• DaTscan: A single-photon emission computed tomography (SPECT) scan involving a special injected dye that binds to dopamine-producing nerve cells in the brain. It helps distinguish PD from essential tremor (a common movement disorder that also causes tremors).
  • Response to medication: A healthcare provider gives you a dose of the Parkinson's disease medication levodopa. If you have Parkinson's, symptoms should improve significantly.


The goals of treatment for ALS and Parkinson's disease are to manage symptoms and maintain quality of life. Medications for ALS are also intended to prolong survival and slow disease progression.

ALS Treatment

There are several types of therapies for managing ALS, including:

  • Medication: Three drugs are approved by the Food and Drug Administration (FDA) to treat ALS. Rilutek (riluzole) is taken by mouth. Radicava (edaravone) or Radica ORS is given by IV (intravenously, within a vein) or taken by mouth, respectively. Relyvrio (sodium phenylbutyrate-taurursodiol) is a powder taken as a suspension dissolved in water. 
  • Rehabilitation: Gentle exercises with a physical therapist may be performed to help strengthen unaffected muscles. Likewise, a speech therapist can help people communicate, and an occupational therapist can help them perform daily activities.
  • Nutrition: A feeding tube may be used to supplement or replace eating foods.
  • Breathing support: Oxygen delivered through a tight-fitting mask can help with breathing.

Parkinson's Disease Treatment

Like ALS, there are various therapies for Parkinson's. Treatment plans are tailored to the individual's symptoms, age, and level of functioning.

Therapies include:

  • Medication: Levodopa is a dopamine-replacement medication that is the most effective drug for reducing symptoms and improving the quality of life in people with Parkinson's. Several other types of drugs are used to treat the symptoms of PD.
  • Exercise: Parkinson's disease–specific exercise programs can help people feel well and possibly, slow down their disease.
  • Surgery: Deep brain stimulation is a surgical procedure that may improve symptoms if medication is not working well enough.


There is no absolute way yet to prevent ALS or Parkinson's disease. However, adopting certain lifestyle habits might help lower your risk.

For example, some research suggests that consuming certain foods, like whole-grain bread, citrus fruits, and raw vegetables, may have a preventive effect on ALS.

Likewise, adopting a "brain-nourishing" diet, like the Mediterranean diet, seems to lower PD risk.

What Is the Mediterranean Diet?

The Mediterranean diet emphasizes the consumption of olive oil, fish, whole grains, vegetables, fruits, and legumes (such as beans, peas, lentils, and peanuts).

Caffeine intake and regular physical activity also have a protective role in developing Parkinson's disease, perhaps by reducing inflammation or oxidative stress within the brain.

Interestingly, the link between caffeine intake and ALS risk remains controversial. Some studies suggest a protective role, whereas others have found no effect. The role of exercise in preventing ALS also remains unknown.


ALS and Parkinson's disease are distinct diseases that affect motor nerve cells and dopamine-producing nerve cells, respectively.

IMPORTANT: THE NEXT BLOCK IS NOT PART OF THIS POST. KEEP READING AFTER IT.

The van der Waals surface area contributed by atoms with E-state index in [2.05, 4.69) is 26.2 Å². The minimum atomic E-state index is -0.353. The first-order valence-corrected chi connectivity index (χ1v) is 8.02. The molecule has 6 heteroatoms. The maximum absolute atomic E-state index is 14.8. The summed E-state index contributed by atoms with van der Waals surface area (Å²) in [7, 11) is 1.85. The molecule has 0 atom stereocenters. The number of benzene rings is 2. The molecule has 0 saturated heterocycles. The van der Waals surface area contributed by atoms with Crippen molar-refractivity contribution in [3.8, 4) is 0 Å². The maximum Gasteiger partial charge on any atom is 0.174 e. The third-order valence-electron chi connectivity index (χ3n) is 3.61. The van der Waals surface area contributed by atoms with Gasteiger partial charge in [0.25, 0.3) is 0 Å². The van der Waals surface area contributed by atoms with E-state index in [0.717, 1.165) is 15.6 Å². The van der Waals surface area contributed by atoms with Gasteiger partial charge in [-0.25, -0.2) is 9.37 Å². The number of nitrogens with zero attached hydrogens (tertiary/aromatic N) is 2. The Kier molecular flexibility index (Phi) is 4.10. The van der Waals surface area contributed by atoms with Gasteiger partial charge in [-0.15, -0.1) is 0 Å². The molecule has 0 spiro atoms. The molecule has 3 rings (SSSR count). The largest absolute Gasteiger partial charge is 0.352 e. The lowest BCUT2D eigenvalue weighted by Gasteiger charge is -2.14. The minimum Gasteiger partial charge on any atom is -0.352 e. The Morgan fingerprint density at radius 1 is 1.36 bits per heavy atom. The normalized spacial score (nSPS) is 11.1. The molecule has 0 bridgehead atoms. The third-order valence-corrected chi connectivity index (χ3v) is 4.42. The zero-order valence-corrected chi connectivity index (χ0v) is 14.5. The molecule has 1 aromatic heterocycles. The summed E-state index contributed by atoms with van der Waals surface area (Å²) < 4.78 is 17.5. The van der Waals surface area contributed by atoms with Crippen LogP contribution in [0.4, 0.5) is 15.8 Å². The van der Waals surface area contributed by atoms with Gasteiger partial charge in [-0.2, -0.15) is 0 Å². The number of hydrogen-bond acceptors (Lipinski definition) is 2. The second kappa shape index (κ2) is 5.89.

ALS primarily causes muscle weakness, whereas Parkinson's disease is associated with motor symptoms (tremor, slow movements, muscle stiffness, and impaired balance) and non-motor symptoms (e.g., constipation, loss of smell, depression). Treatments for each condition are unique but aim to ease symptoms and maintain quality of life.

A Word From Verywell

Whether you or a loved one has been diagnosed with a common neurodegenerative condition like Parkinson's disease or a rare one like ALS, it's normal to feel upset and overwhelmed. As you process your diagnosis, lean on loved ones for comfort and emotional support.

Be sure to seek care and guidance from a healthcare provider specializing in your condition. As you navigate your treatment options, don't hesitate to ask questions and be open about your worries or concerns. 

Frequently Asked Questions

  • What age does ALS and Parkinson's disease occur?

    Parkinson's usually affects people around 70 years but can occur earlier. ALS may strike at any age but most likely between 55 and 75.

  • Do ALS and Parkinson's disease result in death?

    ALS always results in death, typically within a few years of the start of symptoms. On the contrary, Parkinson's disease does not directly cause death, although individuals with PD may have a reduced life expectancy, perhaps from complications related to the disease.

  • What are some early symptoms of Parkinson's disease?

    Early symptoms of Parkinson’s disease are usually subtle and may include motor symptoms, especially tremor, and non-motor symptoms, especially constipation, depression, loss of smell, and sleep disturbances.

  • Is there a cure for ALS or Parkinson's disease?

    There is currently no cure for ALS or Parkinson's, although various therapies can manage symptoms. Also, scientists are working tirelessly to understand both diseases better, hoping to find a cure.

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Verywell Health uses only high-quality sources, including peer-reviewed studies, to support the facts within our articles. Read our editorial process to learn more about how we fact-check and keep our content accurate, reliable, and trustworthy.
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By Colleen Doherty, MD
 Colleen Doherty, MD, is a board-certified internist living with multiple sclerosis.